Before, we had represented a single pixel as 1 unit of uint256 data type, therefore requiring 1 million length array to persist all data.
Let’s have a look at Solidity data types and ensure that `uint` type actually stands for `uint256` — an unsigned 256bits integer, which can be used much more efficiently if we apply bitwise operators and therefore encode both pixel x and y coordinates and its color into array element index applying bitwise shift.
Sounds promising, huh? This is the case when bitwise magic comes to the rescue.
We only require 4 bits per pixel to store both its X and Ycoordinates and color if we apply bitwise operators and calculate bitmask from the excerpt below:
Let’s try to evaluate what we have achieved by this implementation.
Origin array size of 1 000 000 pixels / 64bits = 15 625 elements of uint256 data type meaning we have reduced initial array size by 64 times.
Full code snippet of improved implementation is available below:
Interacting with smart contracts
In order to be able to read persisted pixels from smart-contract we have defined just couple of functions like:
function getPixel(uint coordinate) public view returns (uint)
function allPixels() public view returns (uint256)
The initial view of application UI was to make it easy-to-use and let user focus on pixels’ field, having a minimal amount of required extra tools, such as zoom and definitely our fancy color picker.
Painting selected pixels is implemented relying on Canvas API, which is easy to use from developer’s perspective and relatively fast in end-users browser.
Moreover, we had to take care of those end-users, who have neither Ethereum compatible browsers nor supported plugins or are willing to explore application on mobile phone or tablets. Instead of reading state directly from smart-contract on the client-side, we have delegated latest state rendering and blockchain polling to server and eventually have just to fetch latest state in png format served by Nginx server if there were any changes made by other users during the time elapsed.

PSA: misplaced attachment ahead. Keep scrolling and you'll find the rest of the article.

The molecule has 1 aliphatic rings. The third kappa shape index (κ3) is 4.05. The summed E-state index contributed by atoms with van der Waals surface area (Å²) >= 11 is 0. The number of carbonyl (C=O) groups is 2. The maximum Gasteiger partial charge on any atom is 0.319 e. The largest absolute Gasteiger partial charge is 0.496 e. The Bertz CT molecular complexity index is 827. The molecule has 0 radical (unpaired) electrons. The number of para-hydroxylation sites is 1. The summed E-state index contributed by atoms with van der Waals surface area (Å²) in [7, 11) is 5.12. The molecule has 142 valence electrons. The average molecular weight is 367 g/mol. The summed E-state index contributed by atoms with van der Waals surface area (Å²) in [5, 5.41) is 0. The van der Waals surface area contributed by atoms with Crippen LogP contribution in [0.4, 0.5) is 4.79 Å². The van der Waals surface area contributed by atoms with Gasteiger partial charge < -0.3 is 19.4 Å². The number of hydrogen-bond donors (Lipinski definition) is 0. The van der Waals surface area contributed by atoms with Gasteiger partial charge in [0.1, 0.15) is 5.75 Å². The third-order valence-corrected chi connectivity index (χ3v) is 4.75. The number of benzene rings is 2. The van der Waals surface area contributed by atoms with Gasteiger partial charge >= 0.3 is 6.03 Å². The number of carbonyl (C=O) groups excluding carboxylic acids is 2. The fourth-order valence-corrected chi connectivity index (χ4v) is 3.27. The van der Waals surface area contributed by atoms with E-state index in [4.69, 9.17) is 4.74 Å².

In order to paint selected pixel we fully rely on web3.js library. Code-snippet showing how to call smart contract function is available below:
Since we had concerns how to deliver full smart contract state to users without Ethereum compatible browsers, we decided to implement lightweight server API and bootstrapped Parity node in DigitalOcean cloud environment.
A small server-side application was developed to poll locally running Parity node every 15 seconds and subscribe to PixelChangedEvents emitted by smart contract and eventually generate current pixels state as an image in png format.
Unfortunately, generating an image out of smart contract state was quite tricky task due to chosen uint256 data type cause we have to deal with following JSON payload:
in order to generate an image out of received data.
A code snippet for above-mentioned image generation in Scala is defined below:
What have we learned
Overall, this has been an extremely fun and challenging pet project for our team, where we teamed up to work on collaborative tool and gained valuable experience working with blockchain as well.
The current initial version of Ethplace.io application will be definitely changing in the near future and we are eager to unveil some more interesting features we are now working on.
Yours Blockchain Enthusiasts crew.